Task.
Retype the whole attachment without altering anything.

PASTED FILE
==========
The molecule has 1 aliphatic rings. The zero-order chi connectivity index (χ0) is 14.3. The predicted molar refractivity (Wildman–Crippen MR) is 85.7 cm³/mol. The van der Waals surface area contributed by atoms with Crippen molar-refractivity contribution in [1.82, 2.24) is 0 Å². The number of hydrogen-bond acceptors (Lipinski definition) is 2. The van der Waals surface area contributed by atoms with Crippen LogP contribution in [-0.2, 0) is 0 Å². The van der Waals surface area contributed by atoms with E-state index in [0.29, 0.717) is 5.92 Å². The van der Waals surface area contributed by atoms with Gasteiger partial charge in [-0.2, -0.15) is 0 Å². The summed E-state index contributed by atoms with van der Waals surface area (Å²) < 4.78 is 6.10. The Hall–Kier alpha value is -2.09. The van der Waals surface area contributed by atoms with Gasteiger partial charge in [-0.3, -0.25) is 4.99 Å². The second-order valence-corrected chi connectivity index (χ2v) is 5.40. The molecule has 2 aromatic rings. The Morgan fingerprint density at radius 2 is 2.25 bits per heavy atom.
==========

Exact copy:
The molecule has 1 aliphatic rings. The zero-order chi connectivity index (χ0) is 14.3. The predicted molar refractivity (Wildman–Crippen MR) is 85.7 cm³/mol. The van der Waals surface area contributed by atoms with Crippen molar-refractivity contribution in [1.82, 2.24) is 0 Å². The number of hydrogen-bond acceptors (Lipinski definition) is 2. The van der Waals surface area contributed by atoms with Crippen LogP contribution in [-0.2, 0) is 0 Å². The van der Waals surface area contributed by atoms with E-state index in [0.29, 0.717) is 5.92 Å². The van der Waals surface area contributed by atoms with Gasteiger partial charge in [-0.2, -0.15) is 0 Å². The summed E-state index contributed by atoms with van der Waals surface area (Å²) < 4.78 is 6.10. The Hall–Kier alpha value is -2.09. The van der Waals surface area contributed by atoms with Gasteiger partial charge in [-0.3, -0.25) is 4.99 Å². The second-order valence-corrected chi connectivity index (χ2v) is 5.40. The molecule has 2 aromatic rings. The Morgan fingerprint density at radius 2 is 2.25 bits per heavy atom.